GU Cancers Symposium: Predictive Biomarkers in Kidney Cancer
Certain genotypes may be used as both predictive and prognostic biomarkers for patients with localized and metastatic renal cell cancers, according to new study findings presented at the 2018 Genitourinary Cancers Symposium in San Francisco (Abstract 588). The study, led by Carmen Garrigós, PhD, of the Instituto de Biomedicina de Sevilla in Spain, confirms previous observations by Dr. Garrigós and colleagues about single nucleotide polymorphisms (SNPs) as predictive of survival in this patient population.
“This is particularly important in an era where multiple treatment options are available for this disease,” the investigators concluded.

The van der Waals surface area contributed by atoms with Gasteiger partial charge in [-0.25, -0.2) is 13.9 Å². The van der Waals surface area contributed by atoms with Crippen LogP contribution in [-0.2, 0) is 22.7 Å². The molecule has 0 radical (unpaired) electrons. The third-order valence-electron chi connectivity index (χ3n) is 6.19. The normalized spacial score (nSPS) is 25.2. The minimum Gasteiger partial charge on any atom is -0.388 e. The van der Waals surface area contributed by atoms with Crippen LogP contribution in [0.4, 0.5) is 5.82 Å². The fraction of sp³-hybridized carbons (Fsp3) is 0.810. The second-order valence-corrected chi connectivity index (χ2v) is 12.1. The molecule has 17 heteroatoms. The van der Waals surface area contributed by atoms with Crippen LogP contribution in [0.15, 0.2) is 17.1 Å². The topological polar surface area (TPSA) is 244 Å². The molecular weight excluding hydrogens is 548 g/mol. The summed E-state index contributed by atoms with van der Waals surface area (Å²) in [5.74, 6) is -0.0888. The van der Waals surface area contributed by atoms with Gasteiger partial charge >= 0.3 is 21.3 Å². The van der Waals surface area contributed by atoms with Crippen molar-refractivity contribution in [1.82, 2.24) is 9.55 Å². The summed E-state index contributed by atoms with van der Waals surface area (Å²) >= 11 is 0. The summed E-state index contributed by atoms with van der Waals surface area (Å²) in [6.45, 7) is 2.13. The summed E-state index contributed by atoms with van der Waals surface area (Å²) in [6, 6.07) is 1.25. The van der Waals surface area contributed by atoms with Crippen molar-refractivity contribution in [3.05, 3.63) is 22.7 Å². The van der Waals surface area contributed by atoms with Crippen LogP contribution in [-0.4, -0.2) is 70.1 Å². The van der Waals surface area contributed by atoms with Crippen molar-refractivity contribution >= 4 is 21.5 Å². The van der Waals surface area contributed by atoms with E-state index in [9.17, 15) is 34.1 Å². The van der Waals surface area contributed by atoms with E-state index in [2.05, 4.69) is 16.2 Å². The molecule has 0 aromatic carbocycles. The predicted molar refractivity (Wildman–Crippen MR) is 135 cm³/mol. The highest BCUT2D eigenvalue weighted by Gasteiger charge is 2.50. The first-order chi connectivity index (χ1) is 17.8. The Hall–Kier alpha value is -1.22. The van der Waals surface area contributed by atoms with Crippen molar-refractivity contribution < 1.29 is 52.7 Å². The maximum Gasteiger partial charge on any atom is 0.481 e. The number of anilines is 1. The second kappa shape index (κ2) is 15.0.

Genotyping was performed on DNA isolated from paraffin-embedded tumor samples of 87 patients with localized (n = 66) and metastatic (n = 21) renal cell cancers. In those with localized cancer, the presence of allele C of rs307826 (FLT4 gene) seemed to correlate with a greater chance of relapse (P = .025) and shorter disease-free survival (21 vs. 35 months). Also, in the patients with localized disease, allele T of rs2227543 (IL8 gene) was associated with longer overall survival (14 vs. 3 months), whereas allele G of rs10013228 (KDR gene) was linked to worse overall survival (4 vs. 17 months). As for patients with metastatic disease, allele C of rs307826 (FLT4 gene) and allele A of rs9800958 (PRKAR1B) correlated with shorter progression-free survival (8 vs. 18 months and 8 vs. 17 months, respectively).